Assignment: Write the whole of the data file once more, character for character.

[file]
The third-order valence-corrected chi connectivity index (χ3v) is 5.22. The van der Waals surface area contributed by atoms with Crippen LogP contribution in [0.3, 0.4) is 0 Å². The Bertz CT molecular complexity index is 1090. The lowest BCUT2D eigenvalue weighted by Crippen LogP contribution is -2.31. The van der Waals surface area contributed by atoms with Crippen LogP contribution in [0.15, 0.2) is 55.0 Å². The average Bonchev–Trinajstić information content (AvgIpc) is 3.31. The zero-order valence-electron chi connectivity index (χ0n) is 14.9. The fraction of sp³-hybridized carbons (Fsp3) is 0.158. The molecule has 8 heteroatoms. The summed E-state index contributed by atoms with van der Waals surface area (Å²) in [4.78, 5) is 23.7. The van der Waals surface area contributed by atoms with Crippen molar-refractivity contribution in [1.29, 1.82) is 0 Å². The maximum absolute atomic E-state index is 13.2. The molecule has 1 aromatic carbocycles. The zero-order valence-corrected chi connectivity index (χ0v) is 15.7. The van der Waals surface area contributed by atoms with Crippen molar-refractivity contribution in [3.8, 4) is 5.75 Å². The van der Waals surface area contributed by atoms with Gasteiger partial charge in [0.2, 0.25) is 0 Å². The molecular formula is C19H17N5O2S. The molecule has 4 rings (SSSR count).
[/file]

The third-order valence-corrected chi connectivity index (χ3v) is 5.22. The van der Waals surface area contributed by atoms with Crippen LogP contribution in [0.3, 0.4) is 0 Å². The Bertz CT molecular complexity index is 1090. The lowest BCUT2D eigenvalue weighted by Crippen LogP contribution is -2.31. The van der Waals surface area contributed by atoms with Crippen LogP contribution in [0.15, 0.2) is 55.0 Å². The average Bonchev–Trinajstić information content (AvgIpc) is 3.31. The zero-order valence-electron chi connectivity index (χ0n) is 14.9. The fraction of sp³-hybridized carbons (Fsp3) is 0.158. The molecule has 8 heteroatoms. The summed E-state index contributed by atoms with van der Waals surface area (Å²) in [4.78, 5) is 23.7. The van der Waals surface area contributed by atoms with Crippen molar-refractivity contribution in [1.29, 1.82) is 0 Å². The maximum absolute atomic E-state index is 13.2. The molecule has 1 aromatic carbocycles. The zero-order valence-corrected chi connectivity index (χ0v) is 15.7. The van der Waals surface area contributed by atoms with Crippen molar-refractivity contribution in [3.8, 4) is 5.75 Å². The van der Waals surface area contributed by atoms with Gasteiger partial charge in [0.2, 0.25) is 0 Å². The molecular formula is C19H17N5O2S. The molecule has 4 rings (SSSR count).